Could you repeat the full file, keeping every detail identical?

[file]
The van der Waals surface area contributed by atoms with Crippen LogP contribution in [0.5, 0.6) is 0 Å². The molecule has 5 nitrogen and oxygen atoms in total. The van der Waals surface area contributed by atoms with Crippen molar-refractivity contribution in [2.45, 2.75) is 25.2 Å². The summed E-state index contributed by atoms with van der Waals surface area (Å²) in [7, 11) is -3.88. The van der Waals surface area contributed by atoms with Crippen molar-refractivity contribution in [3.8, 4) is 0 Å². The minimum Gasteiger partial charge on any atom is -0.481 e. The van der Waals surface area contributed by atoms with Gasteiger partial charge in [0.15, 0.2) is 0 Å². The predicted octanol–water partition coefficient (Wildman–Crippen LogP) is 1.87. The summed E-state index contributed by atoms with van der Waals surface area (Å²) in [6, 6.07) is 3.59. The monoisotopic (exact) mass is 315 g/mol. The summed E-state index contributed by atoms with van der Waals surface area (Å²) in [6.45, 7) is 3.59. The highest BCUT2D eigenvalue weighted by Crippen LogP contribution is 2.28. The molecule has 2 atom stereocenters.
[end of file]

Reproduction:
The van der Waals surface area contributed by atoms with Crippen LogP contribution in [0.5, 0.6) is 0 Å². The molecule has 5 nitrogen and oxygen atoms in total. The van der Waals surface area contributed by atoms with Crippen molar-refractivity contribution in [2.45, 2.75) is 25.2 Å². The summed E-state index contributed by atoms with van der Waals surface area (Å²) in [7, 11) is -3.88. The van der Waals surface area contributed by atoms with Crippen molar-refractivity contribution in [3.8, 4) is 0 Å². The minimum Gasteiger partial charge on any atom is -0.481 e. The van der Waals surface area contributed by atoms with Gasteiger partial charge in [0.15, 0.2) is 0 Å². The predicted octanol–water partition coefficient (Wildman–Crippen LogP) is 1.87. The summed E-state index contributed by atoms with van der Waals surface area (Å²) in [6, 6.07) is 3.59. The monoisotopic (exact) mass is 315 g/mol. The summed E-state index contributed by atoms with van der Waals surface area (Å²) in [6.45, 7) is 3.59. The highest BCUT2D eigenvalue weighted by Crippen LogP contribution is 2.28. The molecule has 2 atom stereocenters.